Falconer wrapped up his presentation with some footage of a bit of barrage promotion by the prominent environmentalist and writer, Jonathon Porritt. The former chair of the UK Ecology Party (forerunner of today’s Green Party) and former director of Friends of the Earth UK is a staunch booster of renewable energy development. Perched on a rock at what looked like the northern, Welsh terminus (Lavernock Point, south of Cardiff) of many recent barrage proposals, Porritt argues that, in a world of climate change that must rapidly decarbonize its energy supply, the benefits of a barrage outweigh its costs. (I’ve not been able to establish the exact source of the footage, but it could have been taken from a 30-minute programme Porritt presented on proposals to barrage the Severn that aired on BBC Wales’ ‘Week In, Week Out’ programme in October 2008, a time when he was chair of the Sustainable Development Commission, a government advisory body.) Porritt’s support for a barrage also meshes with his criticism of nuclear power: one of the statistics Falconer cited was that a barrage could generate power equivalent to the output of four nuclear power stations.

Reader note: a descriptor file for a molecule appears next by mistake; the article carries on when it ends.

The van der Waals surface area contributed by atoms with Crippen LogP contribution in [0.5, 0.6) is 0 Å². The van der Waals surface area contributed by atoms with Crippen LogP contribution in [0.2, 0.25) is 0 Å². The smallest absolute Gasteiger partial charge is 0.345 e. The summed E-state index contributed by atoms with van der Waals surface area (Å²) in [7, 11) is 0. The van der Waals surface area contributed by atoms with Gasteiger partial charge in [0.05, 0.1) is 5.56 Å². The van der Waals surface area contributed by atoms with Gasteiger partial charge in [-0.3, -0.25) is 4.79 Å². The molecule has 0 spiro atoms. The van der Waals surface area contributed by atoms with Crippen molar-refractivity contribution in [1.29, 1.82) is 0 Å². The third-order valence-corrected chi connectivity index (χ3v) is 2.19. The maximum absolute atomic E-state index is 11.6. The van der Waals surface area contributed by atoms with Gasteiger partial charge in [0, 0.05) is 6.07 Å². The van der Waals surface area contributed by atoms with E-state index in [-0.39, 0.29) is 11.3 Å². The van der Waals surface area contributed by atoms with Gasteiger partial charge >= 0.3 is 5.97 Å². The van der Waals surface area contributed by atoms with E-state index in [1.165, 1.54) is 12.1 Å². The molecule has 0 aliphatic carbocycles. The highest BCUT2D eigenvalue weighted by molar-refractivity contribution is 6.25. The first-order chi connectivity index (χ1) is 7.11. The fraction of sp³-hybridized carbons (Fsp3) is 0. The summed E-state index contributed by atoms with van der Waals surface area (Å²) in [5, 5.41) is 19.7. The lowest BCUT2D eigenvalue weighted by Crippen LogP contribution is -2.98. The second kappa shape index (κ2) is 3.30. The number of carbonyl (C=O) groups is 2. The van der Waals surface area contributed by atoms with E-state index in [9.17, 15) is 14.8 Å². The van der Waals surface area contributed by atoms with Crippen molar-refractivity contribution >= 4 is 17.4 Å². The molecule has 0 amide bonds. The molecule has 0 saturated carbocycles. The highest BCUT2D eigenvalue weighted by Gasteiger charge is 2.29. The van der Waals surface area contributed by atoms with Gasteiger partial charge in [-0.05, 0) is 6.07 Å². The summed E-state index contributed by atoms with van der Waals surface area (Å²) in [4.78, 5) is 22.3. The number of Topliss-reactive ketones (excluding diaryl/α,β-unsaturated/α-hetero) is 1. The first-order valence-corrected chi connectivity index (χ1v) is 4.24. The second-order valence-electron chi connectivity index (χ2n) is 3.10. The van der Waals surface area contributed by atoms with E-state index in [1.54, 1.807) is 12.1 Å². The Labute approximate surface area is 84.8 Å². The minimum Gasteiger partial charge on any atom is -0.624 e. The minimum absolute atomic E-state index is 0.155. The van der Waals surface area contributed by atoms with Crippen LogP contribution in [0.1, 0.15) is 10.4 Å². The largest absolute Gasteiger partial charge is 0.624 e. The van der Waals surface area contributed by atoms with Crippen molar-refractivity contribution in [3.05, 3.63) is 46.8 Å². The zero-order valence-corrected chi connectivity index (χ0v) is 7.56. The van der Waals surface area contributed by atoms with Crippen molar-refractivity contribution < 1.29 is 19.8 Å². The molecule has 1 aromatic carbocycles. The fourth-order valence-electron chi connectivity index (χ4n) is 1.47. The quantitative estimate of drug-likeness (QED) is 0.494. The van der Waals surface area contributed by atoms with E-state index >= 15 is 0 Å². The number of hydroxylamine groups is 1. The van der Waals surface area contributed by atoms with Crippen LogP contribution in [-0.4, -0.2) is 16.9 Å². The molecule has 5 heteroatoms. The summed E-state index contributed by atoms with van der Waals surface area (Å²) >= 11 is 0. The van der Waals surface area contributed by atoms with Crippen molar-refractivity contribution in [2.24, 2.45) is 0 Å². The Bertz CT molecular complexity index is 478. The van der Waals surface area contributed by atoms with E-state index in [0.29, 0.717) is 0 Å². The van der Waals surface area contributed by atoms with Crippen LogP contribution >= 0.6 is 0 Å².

As you can imagine, a forest of hands went up at the start of the question and answer session. Project team member Marianna Dudley got hers up early and asked about the fate of the charismatic Severn Bore. Falconer readily concurred that the Bore would effectively disappear if a barrage was built. I got mine up a bit too late and just missed out on being called on to pose the final question. What I had wanted to ask about was how, precisely, the barrage would create the fresh recreational and tourist opportunities he’d touted. What was going to compensate for the loss of the recreational and tourist resource represented by the Bore and the sport fisheries of the Severn and its tributaries, the Usk and Wye? Luxury hotels on the banks of a placid, pellucid, lake-like inner estuary?
Though he opened his lecture by stressing that the beauty of tidal energy from an engineering standpoint was its complete and utter predictability, one area of barrage debate that Falconer’s lecture did not address was aesthetics. Babbitt opens with a paean to the ‘towers of Zenith’, which ‘aspired above the morning mist; austere towers of steel and cement and limestone, sturdy as cliffs and delicate as silver rods. They were neither citadels nor churches, but frankly and beautifully office-buildings’. The breath-taking ‘high modernist’ aesthetic of dams, visible in places such as the Elan Valley of mid-Wales, Kielder in Northumberland and Hoover Dam on the border between Arizona and Nevada, can also be detected in artists’ impressions of the barrage. Whether an appeal to the technological sublime in future barrage advocacy will win over sceptical hearts and minds remains to be seen.